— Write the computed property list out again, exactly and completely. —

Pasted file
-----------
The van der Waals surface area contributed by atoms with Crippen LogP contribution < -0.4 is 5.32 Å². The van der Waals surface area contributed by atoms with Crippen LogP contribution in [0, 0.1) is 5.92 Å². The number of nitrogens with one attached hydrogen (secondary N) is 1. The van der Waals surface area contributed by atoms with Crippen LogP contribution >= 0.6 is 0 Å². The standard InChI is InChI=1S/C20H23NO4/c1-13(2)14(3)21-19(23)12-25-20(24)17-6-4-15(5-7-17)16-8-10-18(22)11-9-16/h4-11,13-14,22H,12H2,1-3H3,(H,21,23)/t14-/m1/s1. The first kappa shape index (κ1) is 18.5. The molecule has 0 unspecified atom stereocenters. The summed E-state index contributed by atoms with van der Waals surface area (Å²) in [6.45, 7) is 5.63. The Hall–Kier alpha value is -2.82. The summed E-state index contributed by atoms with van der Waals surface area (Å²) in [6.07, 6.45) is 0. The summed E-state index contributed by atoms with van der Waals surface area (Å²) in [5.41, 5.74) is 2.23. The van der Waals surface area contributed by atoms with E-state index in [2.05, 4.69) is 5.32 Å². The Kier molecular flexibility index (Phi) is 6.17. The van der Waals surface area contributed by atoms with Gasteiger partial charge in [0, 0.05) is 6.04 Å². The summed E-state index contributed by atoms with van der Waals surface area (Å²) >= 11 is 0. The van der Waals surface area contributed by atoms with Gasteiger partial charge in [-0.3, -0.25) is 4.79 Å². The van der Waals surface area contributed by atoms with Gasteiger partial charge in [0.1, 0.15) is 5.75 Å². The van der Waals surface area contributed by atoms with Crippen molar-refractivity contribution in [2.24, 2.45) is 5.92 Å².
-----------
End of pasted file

The van der Waals surface area contributed by atoms with Crippen LogP contribution < -0.4 is 5.32 Å². The van der Waals surface area contributed by atoms with Crippen LogP contribution in [0, 0.1) is 5.92 Å². The number of nitrogens with one attached hydrogen (secondary N) is 1. The van der Waals surface area contributed by atoms with Crippen LogP contribution >= 0.6 is 0 Å². The standard InChI is InChI=1S/C20H23NO4/c1-13(2)14(3)21-19(23)12-25-20(24)17-6-4-15(5-7-17)16-8-10-18(22)11-9-16/h4-11,13-14,22H,12H2,1-3H3,(H,21,23)/t14-/m1/s1. The first kappa shape index (κ1) is 18.5. The molecule has 0 unspecified atom stereocenters. The summed E-state index contributed by atoms with van der Waals surface area (Å²) in [6.45, 7) is 5.63. The Hall–Kier alpha value is -2.82. The summed E-state index contributed by atoms with van der Waals surface area (Å²) in [6.07, 6.45) is 0. The summed E-state index contributed by atoms with van der Waals surface area (Å²) in [5.41, 5.74) is 2.23. The van der Waals surface area contributed by atoms with E-state index in [2.05, 4.69) is 5.32 Å². The Kier molecular flexibility index (Phi) is 6.17. The van der Waals surface area contributed by atoms with Gasteiger partial charge in [0, 0.05) is 6.04 Å². The summed E-state index contributed by atoms with van der Waals surface area (Å²) >= 11 is 0. The van der Waals surface area contributed by atoms with Gasteiger partial charge in [-0.3, -0.25) is 4.79 Å². The van der Waals surface area contributed by atoms with Gasteiger partial charge in [0.1, 0.15) is 5.75 Å². The van der Waals surface area contributed by atoms with Crippen molar-refractivity contribution in [2.24, 2.45) is 5.92 Å².